LIMERICK — It's not Godzilla or Mothra, but it might just as well be a creature out of a Japanese monster movie, although in this case, it's land of origin is Korea and China and it is much smaller.
We're talking of course about the spotted lanternfly, an invasive insect species with about as many unpleasant attributes as you could think up and which began its invasion of the U.S. in Berks County.
In all likelihood, you haven't forgotten these fluttering spots of color as they flopped around in late fall, dying in the cold but not before they had laid eggs everywhere.
Now is the time to be scraping eggs said Penn State Extension volunteer Sally Richmond, and put them into hand sanitizer or isopropyl alcohol, before then hatch. Each egg pod holds 30 to 50 eggs and killing them before they hatch is the most effective control.
Richmond was talking to a crowd of more than 60 people, the largest crowd she has yet addressed, packed into the main meeting room of the Limerick Township Building on April 30.
Once spotted lanterfly nymphs hatch, they will be small black and white; then red, black and white bugs that cannot yet fly. Putting sticky tape around trees, or outward-facing duct tape, will catch thousands because "they are going up and down the tree almost every day," said Richmond.
Now is also the ideal time to start poisoning the spotted lanternfly's favorite food, the alianthus tree, also an invasive species from the Orient and sometimes known as the "tree of heaven," for reasons that would escape anyone who has smelled it.
Saturating the soil around the tree or even injecting it into the tree will poison the sap for months, thus poisoning the bugs who are feeding on it, and on other things as well.
In fact, were it the mutually assured destruction of these two species, some might not mind, but spotted lanternfly eat other things too, particularly fruit trees.
To be clear, they eat tree sap, literally sapping strength from trees, making them more susceptible to other diseases or killing them outright.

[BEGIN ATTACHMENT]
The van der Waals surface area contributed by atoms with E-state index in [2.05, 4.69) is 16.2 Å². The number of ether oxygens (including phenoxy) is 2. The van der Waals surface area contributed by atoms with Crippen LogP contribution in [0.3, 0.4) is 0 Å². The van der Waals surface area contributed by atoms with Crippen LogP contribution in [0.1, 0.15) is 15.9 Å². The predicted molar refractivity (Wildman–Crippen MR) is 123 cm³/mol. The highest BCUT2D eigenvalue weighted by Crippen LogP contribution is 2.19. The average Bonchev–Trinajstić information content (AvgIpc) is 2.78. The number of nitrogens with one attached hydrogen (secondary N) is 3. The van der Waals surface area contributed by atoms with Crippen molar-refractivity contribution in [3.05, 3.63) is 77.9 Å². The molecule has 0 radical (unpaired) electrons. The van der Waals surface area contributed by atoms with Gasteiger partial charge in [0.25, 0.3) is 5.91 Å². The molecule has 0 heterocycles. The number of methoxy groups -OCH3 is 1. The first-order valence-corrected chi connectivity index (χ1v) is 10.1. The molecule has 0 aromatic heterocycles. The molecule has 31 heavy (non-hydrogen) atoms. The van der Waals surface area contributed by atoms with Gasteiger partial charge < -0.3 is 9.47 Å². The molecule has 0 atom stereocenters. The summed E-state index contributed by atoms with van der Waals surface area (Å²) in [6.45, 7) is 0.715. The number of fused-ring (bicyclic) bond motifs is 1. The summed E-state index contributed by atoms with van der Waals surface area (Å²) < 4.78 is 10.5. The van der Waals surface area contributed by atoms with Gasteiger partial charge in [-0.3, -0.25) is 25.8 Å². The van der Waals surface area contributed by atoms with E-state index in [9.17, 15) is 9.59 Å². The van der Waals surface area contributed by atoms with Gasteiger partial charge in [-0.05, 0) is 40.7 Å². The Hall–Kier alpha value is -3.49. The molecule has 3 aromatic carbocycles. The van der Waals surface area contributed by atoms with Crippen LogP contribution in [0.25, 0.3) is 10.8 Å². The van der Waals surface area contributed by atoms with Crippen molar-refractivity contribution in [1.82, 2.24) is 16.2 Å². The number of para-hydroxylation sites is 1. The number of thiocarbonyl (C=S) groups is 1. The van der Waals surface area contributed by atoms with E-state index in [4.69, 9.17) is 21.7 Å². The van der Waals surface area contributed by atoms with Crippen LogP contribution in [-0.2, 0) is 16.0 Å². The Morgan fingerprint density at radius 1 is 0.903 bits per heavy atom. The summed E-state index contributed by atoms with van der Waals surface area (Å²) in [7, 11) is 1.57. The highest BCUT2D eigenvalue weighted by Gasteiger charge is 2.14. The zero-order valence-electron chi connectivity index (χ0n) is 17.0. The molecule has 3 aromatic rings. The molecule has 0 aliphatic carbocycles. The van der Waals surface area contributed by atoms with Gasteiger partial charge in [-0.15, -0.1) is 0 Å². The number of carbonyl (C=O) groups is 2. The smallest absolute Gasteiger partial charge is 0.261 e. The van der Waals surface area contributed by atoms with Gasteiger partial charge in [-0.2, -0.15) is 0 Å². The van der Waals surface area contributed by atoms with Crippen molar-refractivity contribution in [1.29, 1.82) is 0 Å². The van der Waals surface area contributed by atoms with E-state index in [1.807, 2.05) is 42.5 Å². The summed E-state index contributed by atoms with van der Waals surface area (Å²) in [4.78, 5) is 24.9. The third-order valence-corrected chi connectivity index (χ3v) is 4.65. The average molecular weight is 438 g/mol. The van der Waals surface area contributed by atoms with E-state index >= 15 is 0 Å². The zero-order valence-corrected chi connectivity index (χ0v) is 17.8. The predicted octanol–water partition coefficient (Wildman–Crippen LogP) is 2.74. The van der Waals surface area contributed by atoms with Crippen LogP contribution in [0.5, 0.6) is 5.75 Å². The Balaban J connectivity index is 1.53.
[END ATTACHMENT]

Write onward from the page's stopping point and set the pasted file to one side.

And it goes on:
The total potential damage to Pennsylvania agriculture and landscaping is more than $1 billion, and that's not even counting the impact on things like tourism and property values, Richmond said.
The bugs are not very good at digesting the sap, so they are constantly excreting something someone with a sense of irony named "honeydew," essentially spotted lanternfly urine, that is sticky, causes mold and smells "like rancid peanut butter," Richmond said.
In addition to killing the insects, businesses and travelers need to check their vehicles carefully and make sure they are not transporting them out of the quarantine area, which is essentially the 13 most southeast counties in Pennsylvania.
Township Supervisor Tom Neafcy, who was in the audience, said employees at his transportation business had to be trained on what to look for and complete a check of their vehicles before heading out every day, or face a fine of as much as $1,000.
Richmond said the state now issues a permit for business vehicles that travel in and out of the quarantine area.
In answer to a question from the audience, she said it is possible state officials may begin inspecting recreational vehicles traveling out of the quarantine area to other places, like the shore or the mountains to prevent the pest's spread.
Because they are new to the Pennsylvania ecosystem, the spotted lanternfly have no natural enemies.
Some are killed by spiders and praying mantis, but no local predator, microscopic, insect, bird or mammal "has specialized yet," said Richmond.
In China, the pests are kept in check by a "parasitic wasp that lays its eggs inside the spotted lanternfly's egg casings and its eggs hatch first and the wasps each the eggs before the spotted lanternfly eggs hatch," said Richmond.
Something like that may evolve "in the next 10 to 20 years," but until that happens, they are a threat to our economy," Richmond said.
And they are a threat to our peace of mind as well, said many in the crowd.
One audience member said she scraped eggs, killed hundreds of adults. "I was out there four times a day killing them. I told neighbors who didn't do anything. I feel like I'm doing my part, and will continue to do my part, but if no one else in the neighborhood is doing it, it feels kind of futile."
Richmond assured her it is not futile, but agreed that right now the best defense against the invasion is us.
She noted that it is estimated that since eggs were laid last fall, 1.7 million egg masses have been scraped and destroyed, each with 30 to 50 eggs inside. "That makes a difference, do the math," she said.
The information pamphlet she handed out were gone before long, but Limerick Township Manager Dan Kerr said her presentation and the information in the pamphlet, as well as links to more information, will all be posted on — www.limerickpa.org — the township website.
This article first appeared as a post in The Digital Notebook blog.